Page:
Monday during early deals, the US dollar climbed to new multi-day highs against the European majors as concerns about the global economy prompted investors to seek the safety of the world's most liquid currency.
Stocks across the Asia-Pacific and Europe fell today on speculation that persistently sluggish economic growth will curb demand. The dollar and the yen often strengthen in times of economic uncertainty as investors opt for low yielding currencies.
Automobile stocks declined after the U.S. government stated that bankruptcy might be the best solution for troubled automakers in the country, including General Motors, whose CEO Wagoner has been forced to quit the job. Resource stocks fell after the price of commodities declined on concerns that the U.S. plan for reviving the financial sector and unclog the credit markets might get delayed.
The demand for dollar's role as the world's dominant currency is under intense scrutiny as the China raised voice last week demanding a new global currency as an alternative to the dollar in international trade and finance.
Last Tuesday, China's central bank governor Zhou Xiaochuan called for a new reserve currency run by the IMF and said that the recent crisis revealed the dangers of relying on one currency. US Treasury Secretary Timothy Geithner responded to this saying that he was quite open to China's idea, triggering a plunge in the dollar.
A day after china's central bank governor comment, Geithner defended that the dollar was likely to remain the world's reserve currency for a long time, helping the currency to recover.
The dollar strengthened in early dealing versus the euro and climbed to a near 2-week high of 1.3164 by about 5:55 am ET Monday. If the dollar rises further, 1.298 is seen as the next likely target level. The euro-dollar pair closed Friday's deals at 1.3295.
The Spain's first bank bailout since the start of the financial crisis triggered euro's losses. The Spanish central bank took over the management of a troubled regional savings bank, the first such rescue move in 16 years.
The Bank of Spain replaced managers of the Caja Castilla La Mancha and took over its administration. The government also provided a guarantee of up to EUR 9 billion or US$12 billion of the liabilities.
Euros losses compounded further as the euro-zone economic sentiment indicator hit a new all-time low this month showing that the euro-zone economy has continue to decline in the first quarter of this year.
Commenting on the economic sentiment indicator, economist Christoph Weil at commerzbank said that the Since there is close correlation between the index and the year-on year rate of change in real GDP, today's result suggests that the eurozone economy will have contracted by roughly 2% quarter on quarter in the first three months of the year. He further said that the fact that the Euro zone economy has continued to contract at the start of the year will force the ECB to cut its key interest rate by 50 basis points on Thursday to 1% and to consider additional unconventional steps.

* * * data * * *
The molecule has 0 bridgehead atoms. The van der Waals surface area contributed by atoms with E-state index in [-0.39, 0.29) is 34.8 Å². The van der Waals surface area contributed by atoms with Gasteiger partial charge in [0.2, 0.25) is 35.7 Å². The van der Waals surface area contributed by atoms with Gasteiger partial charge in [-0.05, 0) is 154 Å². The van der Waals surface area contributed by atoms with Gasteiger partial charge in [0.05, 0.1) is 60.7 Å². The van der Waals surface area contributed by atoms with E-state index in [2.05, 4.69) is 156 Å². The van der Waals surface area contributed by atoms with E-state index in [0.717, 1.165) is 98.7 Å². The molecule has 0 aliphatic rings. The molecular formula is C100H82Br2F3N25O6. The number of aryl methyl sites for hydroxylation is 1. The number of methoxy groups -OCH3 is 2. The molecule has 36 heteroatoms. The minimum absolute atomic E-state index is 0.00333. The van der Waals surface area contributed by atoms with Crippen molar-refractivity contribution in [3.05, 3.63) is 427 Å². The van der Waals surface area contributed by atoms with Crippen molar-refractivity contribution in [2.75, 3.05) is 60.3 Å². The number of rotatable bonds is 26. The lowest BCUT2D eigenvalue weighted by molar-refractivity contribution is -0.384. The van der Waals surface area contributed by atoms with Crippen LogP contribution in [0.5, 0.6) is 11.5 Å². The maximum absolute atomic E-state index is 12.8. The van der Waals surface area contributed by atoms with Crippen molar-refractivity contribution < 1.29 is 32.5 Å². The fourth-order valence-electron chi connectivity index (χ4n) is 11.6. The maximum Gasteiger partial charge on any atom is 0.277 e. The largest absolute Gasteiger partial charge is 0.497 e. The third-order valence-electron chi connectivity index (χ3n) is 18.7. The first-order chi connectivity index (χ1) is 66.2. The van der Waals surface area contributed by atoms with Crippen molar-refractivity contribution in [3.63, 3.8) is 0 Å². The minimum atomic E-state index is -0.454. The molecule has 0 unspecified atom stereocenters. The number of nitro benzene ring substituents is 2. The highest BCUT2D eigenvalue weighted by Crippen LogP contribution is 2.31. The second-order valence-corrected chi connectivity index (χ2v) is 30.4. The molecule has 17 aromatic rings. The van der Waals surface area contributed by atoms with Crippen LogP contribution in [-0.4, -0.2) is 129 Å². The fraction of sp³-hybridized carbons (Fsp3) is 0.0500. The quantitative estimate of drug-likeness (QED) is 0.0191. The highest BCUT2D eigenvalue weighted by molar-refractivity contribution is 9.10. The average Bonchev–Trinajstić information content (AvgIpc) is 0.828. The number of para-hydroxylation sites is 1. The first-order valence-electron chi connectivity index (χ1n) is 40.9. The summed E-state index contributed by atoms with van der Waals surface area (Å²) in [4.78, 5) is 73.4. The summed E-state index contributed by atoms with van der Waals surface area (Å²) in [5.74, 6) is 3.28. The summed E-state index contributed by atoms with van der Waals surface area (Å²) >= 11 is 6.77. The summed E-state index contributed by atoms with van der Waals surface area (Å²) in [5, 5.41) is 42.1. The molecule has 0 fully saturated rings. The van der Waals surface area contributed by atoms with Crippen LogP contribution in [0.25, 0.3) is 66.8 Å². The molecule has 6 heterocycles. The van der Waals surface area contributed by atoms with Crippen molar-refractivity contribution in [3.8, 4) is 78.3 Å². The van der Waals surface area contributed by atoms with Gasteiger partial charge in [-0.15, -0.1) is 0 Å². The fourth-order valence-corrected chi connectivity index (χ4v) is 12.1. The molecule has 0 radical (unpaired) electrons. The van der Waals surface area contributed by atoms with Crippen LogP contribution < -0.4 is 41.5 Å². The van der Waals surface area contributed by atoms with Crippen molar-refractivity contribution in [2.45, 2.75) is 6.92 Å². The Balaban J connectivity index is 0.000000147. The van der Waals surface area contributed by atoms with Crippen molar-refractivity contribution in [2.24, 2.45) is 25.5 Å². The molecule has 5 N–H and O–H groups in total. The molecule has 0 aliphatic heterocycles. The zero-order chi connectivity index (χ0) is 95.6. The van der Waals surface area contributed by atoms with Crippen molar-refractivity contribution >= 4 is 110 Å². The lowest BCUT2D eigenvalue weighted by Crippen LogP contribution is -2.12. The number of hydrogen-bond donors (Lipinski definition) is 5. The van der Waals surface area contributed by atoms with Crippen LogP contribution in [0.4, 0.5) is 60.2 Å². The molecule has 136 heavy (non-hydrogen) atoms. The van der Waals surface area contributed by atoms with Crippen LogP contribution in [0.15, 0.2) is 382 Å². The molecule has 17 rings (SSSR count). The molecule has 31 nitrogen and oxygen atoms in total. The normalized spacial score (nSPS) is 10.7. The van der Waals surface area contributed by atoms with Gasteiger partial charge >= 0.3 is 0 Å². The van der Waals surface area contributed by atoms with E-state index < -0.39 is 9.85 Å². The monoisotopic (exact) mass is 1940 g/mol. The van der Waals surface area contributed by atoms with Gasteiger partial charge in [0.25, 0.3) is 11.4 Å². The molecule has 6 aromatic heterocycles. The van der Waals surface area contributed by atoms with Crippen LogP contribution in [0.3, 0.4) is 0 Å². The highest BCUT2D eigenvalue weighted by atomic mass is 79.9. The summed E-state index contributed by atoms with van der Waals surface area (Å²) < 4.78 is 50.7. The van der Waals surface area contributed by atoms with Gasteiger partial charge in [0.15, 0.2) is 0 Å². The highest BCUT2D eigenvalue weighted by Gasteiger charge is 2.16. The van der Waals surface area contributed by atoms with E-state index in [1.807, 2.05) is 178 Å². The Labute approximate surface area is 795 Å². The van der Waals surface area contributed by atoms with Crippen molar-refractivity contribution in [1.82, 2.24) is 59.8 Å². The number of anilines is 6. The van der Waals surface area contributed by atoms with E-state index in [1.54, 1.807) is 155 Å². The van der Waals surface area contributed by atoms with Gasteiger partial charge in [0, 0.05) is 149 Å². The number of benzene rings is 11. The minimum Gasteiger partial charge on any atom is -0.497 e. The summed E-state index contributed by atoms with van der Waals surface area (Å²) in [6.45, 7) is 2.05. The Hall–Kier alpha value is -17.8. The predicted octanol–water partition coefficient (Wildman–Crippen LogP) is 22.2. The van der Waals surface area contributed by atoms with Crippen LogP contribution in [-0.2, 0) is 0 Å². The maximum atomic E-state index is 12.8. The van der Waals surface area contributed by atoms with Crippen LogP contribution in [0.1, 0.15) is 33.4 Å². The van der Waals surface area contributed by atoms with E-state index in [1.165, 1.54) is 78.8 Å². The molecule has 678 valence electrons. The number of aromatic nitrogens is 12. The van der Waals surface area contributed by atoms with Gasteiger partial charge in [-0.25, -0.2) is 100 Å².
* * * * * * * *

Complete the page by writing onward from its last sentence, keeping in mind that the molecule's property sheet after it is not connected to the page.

The euro weakened ahead of the rate review by the ECB where the bank is expected slash its interest rate by 50 bps from a record low level of 1.50% later this week. Markets also expect that the ECB may adopt unconventional measures such as printing money as the rates have already attained zero. Both the Fed and the Bank of England started so-called quantitative easing in order to boost their ailing economy.
At 4:30 pm ET today, the ECB president Jean Claude Trichet is scheduled to speak before the Committee on Economic and Monetary Affairs. The markets will be closely watching that to take further clues.
Euro suffered a blow last week as the German finance minister Peer Steinbrueck said the euro was at risk if the EU's Stability and Growth Pact isn't taken seriously. He complained that Germany's massive interest in EU's stability and Growth pact is not taken seriously by some. If it is not taken seriously, I am telling you, the euro will have trouble one day in terms of its own credibility and stability He said.
The dollar rallied to a 12-day high of 1.4114 against the pound during Monday's early trading, compared to 1.4323 hit late Friday in New York. On the upside, the next likely target for the US dollar is seen around the 1.384 level. With the advance, the dollar continued its move away from a 6-week low of 1.478 hit on March 24.
Against the currency of Switzerland, the US dollar spiked up during Monday's early trading. The dollar-franc pair edged up to a 12-day high of 1.1517 by about 5:25 am ET, compared to 1.1448 hit late Friday in New York.
At the same time, the dollar weakened versus the yen due to across the board rallying of the latter on the back of weak equities. The demand for the yen increased as the stock markets across the Asia-pacific fell sharply today morning taking cues from the Wall Street. Investors did not munch over the bleak economic report, which showed that Japan's industrial output plummeted in February.
Industrial output in Japan plummeted by 9.4 percent in February compared to the previous month, the Ministry of Economy, Trade and Industry said today, falling for the fifth straight month and marking the third-largest fall on record. That was slightly worse than forecasts that called for a decline of 9.0 percent following the 10.2 percent decline in January.
As a result, the dollar plunged to a 1-week low of 95.97 against the yen. If the dollar moves down further, it may test support around the 95.4 level.
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